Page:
3.2. Effects of omega-3 PUFA on vascular function

Vascular function results from a complex interaction between neurohormonal signaling, circulating cells, immune system, and different components of the vascular wall. These components consist of endothelial cells, vascular smooth muscle cells, extracellular matrix, and perivascular adipocytes. There is a clear relationship between inflammation, oxidation, thrombosis, and endothelial dysfunction, conditions continuously interacting in a vicious circle that promote high blood pressure and the atherosclerotic process. Omega-3 PUFA have shown to modulate vascular resistance and blood pressure by acting on several determinants of the vascular function.

3.2.1. Omega-3 PUFA in inflammation and thrombosis

Omega-3 PUFA affect several mechanisms of the inflammatory process [24]. The intake of omega-3 PUFA increases these fatty acids in phospholipids of cells involved in inflammation at the expenses of omega-6 PUFA. Since AA is the precursor of the pro-inflammatory and pro-thrombotic eicosanoids (prostaglandins, leukotrienes, and thromboxanes), the reduction of AA by increasing omega-3 PUFA decreases the amount of AA-derived eicosanoids. In addition, EPA competes with AA for cyclooxygenase and lipoxygenase enzymes generating eicosanoid derivatives that are less pro-inflammatory and pro-thrombotic than those derived from AA.

Omega-3 PUFA are involved in the production of “specialized pro-resolving mediators” (SPMs) from EPA and DHA through the activity of cyclooxygenase and lipoxygenase enzymes. These molecules include resolvins (E- and D-series), protectins, and maresins. Their amount increases in plasma of subjects with a high intake of omega-3 PUFA and can be found in human milk during the first month of lactation. These molecules are actively involved in the termination (resolution) of an acute inflammatory process by activating local resolution programs that include inhibition of trans-endothelial neutrophil migration, reduced pro-inflammatory cytokines production, limitation of leukocyte recruitment, enhancement of macrophage uptake of debris, bacteria and apoptotic cells, and tissue repair [25].

Omega-3 PUFA exert their anti-inflammatory properties also by inhibiting other pro-inflammatory mediators (platelet-activating factor, PAF; interleukin (IL)-1, -2, -6, and -8; tumor necrosis factor alpha) and several pro-inflammatory transcription factors (activator protein-1, AP-1; nuclear factor kappa-light-chain-enhancer of activated B cells, nuclear factor (NF)-κB) [26, 27]. EPA and DHA can disrupt the small heterogeneous membrane microdomains (lipid raft) of inflammatory cells by changing their lipid composition. In these microdomains, several important processes for the cell take place, especially the activation of the pro-inflammatory NF-κB [28].

In addition, omega-3 PUFA can modulate the activity of inflammasomes. Inflammasomes are a group of sensor and receptor proteins of the innate immunity assembled in an intracytoplasmic complex in response to harmful stimuli [29]. These stimuli consist of exogenous product such as bacterial or endogenous advanced glycation end products (AGEs), cholesterol crystals in atherosclerotic lesions, and oxidized low-density lipoproteins (ox-LDL) [30]. EPA and DHA can inhibit the inflammasome activation through the G-protein receptor (GPR)120/beta-arrestin2-dependent pathway by suppressing the nuclear translocation of the NF-κB [31] and by stimulating inflammasome autophagy [32].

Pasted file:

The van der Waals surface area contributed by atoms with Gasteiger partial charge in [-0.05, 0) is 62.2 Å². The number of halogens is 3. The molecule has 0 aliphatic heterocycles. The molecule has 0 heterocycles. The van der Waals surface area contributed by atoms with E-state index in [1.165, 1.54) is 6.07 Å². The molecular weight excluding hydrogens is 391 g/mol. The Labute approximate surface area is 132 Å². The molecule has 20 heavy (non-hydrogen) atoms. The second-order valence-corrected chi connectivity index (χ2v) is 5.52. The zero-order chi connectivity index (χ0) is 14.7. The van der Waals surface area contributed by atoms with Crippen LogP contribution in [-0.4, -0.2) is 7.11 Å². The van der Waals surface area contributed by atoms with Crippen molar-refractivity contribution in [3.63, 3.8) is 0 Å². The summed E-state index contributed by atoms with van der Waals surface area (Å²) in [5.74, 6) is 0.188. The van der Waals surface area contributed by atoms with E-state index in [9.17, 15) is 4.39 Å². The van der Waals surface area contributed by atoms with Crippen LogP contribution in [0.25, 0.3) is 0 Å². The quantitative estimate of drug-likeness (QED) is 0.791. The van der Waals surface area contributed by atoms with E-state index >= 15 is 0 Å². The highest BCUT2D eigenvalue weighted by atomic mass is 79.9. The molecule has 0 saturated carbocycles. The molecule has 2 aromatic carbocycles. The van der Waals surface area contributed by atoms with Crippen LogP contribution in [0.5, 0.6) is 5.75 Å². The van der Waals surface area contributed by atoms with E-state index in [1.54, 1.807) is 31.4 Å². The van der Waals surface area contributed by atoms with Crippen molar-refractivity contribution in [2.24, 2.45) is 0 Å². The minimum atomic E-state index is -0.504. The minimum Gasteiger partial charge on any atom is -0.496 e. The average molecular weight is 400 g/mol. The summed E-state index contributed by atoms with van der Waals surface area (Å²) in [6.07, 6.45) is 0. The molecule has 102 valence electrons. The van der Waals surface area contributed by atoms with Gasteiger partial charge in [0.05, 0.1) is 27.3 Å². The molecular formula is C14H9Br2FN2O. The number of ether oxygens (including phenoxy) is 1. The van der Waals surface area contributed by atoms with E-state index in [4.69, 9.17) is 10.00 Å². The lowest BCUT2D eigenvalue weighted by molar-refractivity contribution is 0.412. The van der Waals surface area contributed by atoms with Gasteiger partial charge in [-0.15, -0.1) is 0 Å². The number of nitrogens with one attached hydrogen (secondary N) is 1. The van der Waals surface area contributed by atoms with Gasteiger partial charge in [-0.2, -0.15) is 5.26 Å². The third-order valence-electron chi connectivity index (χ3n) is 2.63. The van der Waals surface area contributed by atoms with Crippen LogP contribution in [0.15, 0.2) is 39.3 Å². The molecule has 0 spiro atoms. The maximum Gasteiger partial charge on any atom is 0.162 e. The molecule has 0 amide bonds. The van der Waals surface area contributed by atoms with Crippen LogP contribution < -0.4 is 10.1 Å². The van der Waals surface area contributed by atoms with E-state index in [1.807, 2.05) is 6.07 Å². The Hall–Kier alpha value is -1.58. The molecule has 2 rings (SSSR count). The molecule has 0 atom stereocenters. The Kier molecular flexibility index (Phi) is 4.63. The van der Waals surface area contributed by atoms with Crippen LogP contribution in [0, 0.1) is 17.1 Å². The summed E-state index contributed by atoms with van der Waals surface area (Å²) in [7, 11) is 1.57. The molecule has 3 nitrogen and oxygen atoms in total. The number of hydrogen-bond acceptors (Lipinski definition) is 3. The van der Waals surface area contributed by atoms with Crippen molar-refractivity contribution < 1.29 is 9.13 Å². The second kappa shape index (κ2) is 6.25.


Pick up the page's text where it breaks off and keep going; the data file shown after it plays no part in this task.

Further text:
3.2.2. Omega-3 PUFA in mechanisms of endothelial dysfunction

Several experimental and human studies have demonstrated that omega-3 PUFA can improve endothelial function in both normal and damaged endothelium. In endothelial cells, the incubation with EPA stimulates the production of nitric oxide (NO) through the activation and translocation of the endothelial nitric oxide synthase (eNOS) from caveolae (a special type of cell membrane lipid raft) to the cytoplasm [33]. In experimental studies, NO produced via eNOS after EPA stimulation induced endothelial-dependent vasodilation of arteries [33, 34]. Omega-3 PUFA enhance endothelial-dependent vasodilation also in arteries with a damaged endothelium [35], by reducing plasma levels of the asymmetric dimethylarginine (ADMA), a potent endogenous inhibitor of the eNOS activity [36].

Other mechanisms by which omega-3 PUFA can improve endothelial dysfunction are antioxidation [37], reduction of the vasoconstrictive endothelin-1 (ET-1) [38], and the generation of omega-3 PUFA-derived epoxides from the metabolic pathway of the cytochrome P450 epoxygenases [39]. Recently, Hoshi et al. elucidated with an elegant work that DHA can directly induce relaxation of the vascular smooth muscle cells (VSMCs) and acutely reduce blood pressure in anesthetized mice. This effect was mediated by a direct hyperpolarization of the VSMC induced by DHA through the stimulation of the large-conductance calcium- and voltage-activated potassium channels (BK channels) [40]. The activation of BK channels by DHA depends from the activity of cytochrome P450 epoxygenase, since its selective inhibition abolishes the effect [41].

Omega-3 PUFA can modulate endothelial function also by regulating the endocrine activity of the perivascular adipose cells. Experimentally, ALA stimulates the release of adiponectine, an anti-inflammatory, insulin sensitizer, and vasodilating adipokine, from mature adipocytes by inhibiting calcium current through the calcium-permeable nonselective cationic channels [42]. Other metabolic important effects of omega-3 PUFA on the adipose cells are increased sensitivity to insulin through PPAR-gamma and GPR120 stimulation [28, 43] and increased production of anti-inflammatory endocannabinoids [44].